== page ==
Watering & Pot Requirements

Like other succulents, you need to be mindful to avoid overwatering your Euphorbia Polygona. A lot of succulents do not survive overwatering, and they eventually die. Overwatering caused fungal infection and root rot. After watering, the soil should dry up completely. It is also essential to use a proper pot for your succulents. Make sure that the pot has a lot of draining holes to allow the water to flow continuously to the bottom.

Euphorbia Polygona snowflake
Photo by @crazy4cactus via Instagram


Although not required, you made organic matter or fertilizer. If you are planting your plant in a pot with poor soil, it is advisable to feed it at half-strength every month.

Ideal Soil

Your Euphorbia Polygona is typically not picky on its soil. It can thrive when planted in a very draining mineral potting substrate. You may also use a cactus mixture and mineral grit for your plant.

Euphorbia Polygona Propagation

This type of plant is easy to propagate under the right conditions. The most common and effective method to propagate your Euphorbia Polygona is through cuttings.

  • For the most successful outcome, propagation through cuttings should be done at the beginning of the summer.
  • Using clean scissors or a knife, cut a stem as close to the base.
  • Leave the cuttings for 2 to 3 days as they dry and until they develop callous.
  • Once the cuttings are dried out, you may now plant them in well-draining soil. It is also beneficial to dip the stem in a rooting hormone before planting to accelerate its growth.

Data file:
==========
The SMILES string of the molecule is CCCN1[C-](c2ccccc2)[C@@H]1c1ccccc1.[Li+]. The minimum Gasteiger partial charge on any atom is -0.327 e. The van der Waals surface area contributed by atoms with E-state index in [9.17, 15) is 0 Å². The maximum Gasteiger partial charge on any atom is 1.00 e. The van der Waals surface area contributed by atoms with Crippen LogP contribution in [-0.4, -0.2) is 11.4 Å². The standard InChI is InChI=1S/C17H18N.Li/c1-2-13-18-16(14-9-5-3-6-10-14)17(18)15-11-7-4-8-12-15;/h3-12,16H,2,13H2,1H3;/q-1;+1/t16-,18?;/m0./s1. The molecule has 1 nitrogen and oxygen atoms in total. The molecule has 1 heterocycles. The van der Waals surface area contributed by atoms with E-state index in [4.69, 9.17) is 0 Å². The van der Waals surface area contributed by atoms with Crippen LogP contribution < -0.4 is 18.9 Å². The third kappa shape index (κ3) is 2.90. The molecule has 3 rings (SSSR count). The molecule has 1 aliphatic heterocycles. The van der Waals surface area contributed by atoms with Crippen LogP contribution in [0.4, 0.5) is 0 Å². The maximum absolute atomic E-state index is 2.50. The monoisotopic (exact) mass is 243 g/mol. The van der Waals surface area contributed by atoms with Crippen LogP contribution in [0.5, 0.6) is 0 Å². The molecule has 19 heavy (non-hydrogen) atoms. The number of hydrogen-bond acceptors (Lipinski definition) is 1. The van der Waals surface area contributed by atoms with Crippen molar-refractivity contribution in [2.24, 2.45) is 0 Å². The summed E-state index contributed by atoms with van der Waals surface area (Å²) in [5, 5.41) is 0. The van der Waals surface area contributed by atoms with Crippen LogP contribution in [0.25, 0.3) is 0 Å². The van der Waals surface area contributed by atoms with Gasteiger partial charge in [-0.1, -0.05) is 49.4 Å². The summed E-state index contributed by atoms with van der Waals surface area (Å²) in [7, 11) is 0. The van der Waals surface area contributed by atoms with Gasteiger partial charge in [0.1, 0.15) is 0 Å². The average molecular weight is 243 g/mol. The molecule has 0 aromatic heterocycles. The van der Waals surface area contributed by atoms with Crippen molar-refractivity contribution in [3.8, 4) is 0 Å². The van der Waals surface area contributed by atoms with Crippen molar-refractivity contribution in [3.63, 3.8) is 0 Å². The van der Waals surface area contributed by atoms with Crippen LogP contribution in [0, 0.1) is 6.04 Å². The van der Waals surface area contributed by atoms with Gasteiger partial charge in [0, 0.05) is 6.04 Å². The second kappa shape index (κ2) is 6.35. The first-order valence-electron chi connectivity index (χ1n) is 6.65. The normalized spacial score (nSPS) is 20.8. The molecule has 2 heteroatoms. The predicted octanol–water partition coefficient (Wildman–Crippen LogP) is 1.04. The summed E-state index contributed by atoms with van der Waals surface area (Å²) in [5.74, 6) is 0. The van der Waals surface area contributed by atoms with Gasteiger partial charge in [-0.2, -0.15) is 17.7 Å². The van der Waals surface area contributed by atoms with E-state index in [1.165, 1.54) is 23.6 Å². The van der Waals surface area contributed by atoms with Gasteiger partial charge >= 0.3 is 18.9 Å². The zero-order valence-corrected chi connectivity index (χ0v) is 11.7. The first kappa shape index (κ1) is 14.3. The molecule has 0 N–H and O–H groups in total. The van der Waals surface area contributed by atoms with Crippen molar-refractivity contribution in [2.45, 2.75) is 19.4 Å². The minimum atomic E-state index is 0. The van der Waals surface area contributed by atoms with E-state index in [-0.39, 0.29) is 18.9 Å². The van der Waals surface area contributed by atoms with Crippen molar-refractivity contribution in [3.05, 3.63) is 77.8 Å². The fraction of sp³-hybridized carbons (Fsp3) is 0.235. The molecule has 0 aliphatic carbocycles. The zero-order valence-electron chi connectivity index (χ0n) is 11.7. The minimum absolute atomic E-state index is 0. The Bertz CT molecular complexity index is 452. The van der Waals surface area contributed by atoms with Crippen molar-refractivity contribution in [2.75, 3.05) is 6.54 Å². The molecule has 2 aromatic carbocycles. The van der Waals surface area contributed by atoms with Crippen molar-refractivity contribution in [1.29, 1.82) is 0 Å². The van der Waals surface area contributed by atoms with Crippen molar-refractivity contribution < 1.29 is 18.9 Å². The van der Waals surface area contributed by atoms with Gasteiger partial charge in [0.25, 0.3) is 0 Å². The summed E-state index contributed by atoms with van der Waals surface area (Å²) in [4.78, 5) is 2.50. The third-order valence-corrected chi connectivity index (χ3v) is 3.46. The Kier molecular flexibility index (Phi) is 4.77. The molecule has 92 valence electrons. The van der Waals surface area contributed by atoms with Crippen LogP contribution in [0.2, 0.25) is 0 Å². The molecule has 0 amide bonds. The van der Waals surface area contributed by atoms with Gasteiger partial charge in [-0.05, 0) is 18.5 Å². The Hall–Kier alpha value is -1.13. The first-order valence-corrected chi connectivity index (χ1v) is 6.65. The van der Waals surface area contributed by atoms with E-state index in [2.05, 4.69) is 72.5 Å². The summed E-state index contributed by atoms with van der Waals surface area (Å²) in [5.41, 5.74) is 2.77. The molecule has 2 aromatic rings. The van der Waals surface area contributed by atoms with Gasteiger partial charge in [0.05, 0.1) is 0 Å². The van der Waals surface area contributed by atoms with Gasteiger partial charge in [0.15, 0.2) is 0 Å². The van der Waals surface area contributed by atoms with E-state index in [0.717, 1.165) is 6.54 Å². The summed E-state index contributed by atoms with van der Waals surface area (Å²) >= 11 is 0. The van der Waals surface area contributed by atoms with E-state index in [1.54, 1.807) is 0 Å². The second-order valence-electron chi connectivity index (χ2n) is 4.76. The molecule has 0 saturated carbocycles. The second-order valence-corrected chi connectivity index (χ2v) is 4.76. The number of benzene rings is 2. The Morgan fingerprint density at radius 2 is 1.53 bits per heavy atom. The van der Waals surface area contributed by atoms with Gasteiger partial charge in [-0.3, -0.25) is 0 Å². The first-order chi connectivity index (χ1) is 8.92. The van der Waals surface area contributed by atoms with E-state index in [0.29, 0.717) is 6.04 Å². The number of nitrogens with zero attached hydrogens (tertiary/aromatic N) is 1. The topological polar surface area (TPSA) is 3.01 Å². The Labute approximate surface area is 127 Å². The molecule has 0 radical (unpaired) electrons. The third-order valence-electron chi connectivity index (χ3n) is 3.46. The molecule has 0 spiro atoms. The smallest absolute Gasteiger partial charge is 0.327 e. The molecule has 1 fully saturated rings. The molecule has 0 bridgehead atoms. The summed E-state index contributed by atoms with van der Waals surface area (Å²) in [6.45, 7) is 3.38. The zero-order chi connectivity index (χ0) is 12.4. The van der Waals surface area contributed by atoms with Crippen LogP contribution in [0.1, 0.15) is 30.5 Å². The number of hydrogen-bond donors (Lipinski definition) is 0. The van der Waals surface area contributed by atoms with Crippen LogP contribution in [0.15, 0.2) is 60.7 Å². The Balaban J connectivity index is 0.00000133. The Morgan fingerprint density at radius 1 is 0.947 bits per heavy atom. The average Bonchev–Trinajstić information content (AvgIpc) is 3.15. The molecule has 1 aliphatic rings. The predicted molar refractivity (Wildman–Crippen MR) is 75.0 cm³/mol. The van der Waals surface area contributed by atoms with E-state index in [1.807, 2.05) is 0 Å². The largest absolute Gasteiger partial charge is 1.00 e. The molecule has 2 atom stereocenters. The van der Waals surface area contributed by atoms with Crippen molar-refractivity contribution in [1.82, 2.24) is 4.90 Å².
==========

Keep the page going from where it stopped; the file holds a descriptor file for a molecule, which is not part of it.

• Once planted, place the pot in a warm room and water lightly every few days.
  • Within a few weeks, check if the baby Euphorbia Polygona has developed roots already and continues to take good care of your plant.

Another type of Euphorbia Polygona propagation is through leaves.

  • Cut up to 3 to 4 leaves from the mother plant
  • Place the leaves in a pot with a well-draining soil mixture
  • Make sure to water lightly every few days to ensure that the soil is damp constantly
  • After a week, the leaves should start to produce shoots
  • These shoots with eventually turn into roots for your baby Euphorbia Polygona

Final Words

Overall, we hope this article gives you a better appreciation for Euphorbia Polygona. It is a very unique and beautiful succulent that is easy to grow. Your plant will thrive and bloom beautifully with formal elements such as sunlight, water, and soil. We hope you are now more excited and interested in getting to know other succulents. May you find the perfect succulents for your home. Do you enjoy this post? If you want to read more, here are my suggestions:

Succulent City chief editor


Succulent City

Hey everyone! Welcome to Succulent City! We are all about succulents, cacti, and a bit about air plants. Ten years back, in 2013, we began the journey with succulents. It started as a simple hobby, crafting and selling charming succulent-themed pins and decorations. But as time passed, our fascination with these remarkable plants grew, and we gained extensive knowledge about them. Therefore, Succulent City is the blog as you see it is now. Enjoy your visit and happly planting!

Leave a Reply

Your email address will not be published. Required fields are marked *

This site uses Akismet to reduce spam. Learn how your comment data is processed.

Posted in Succulents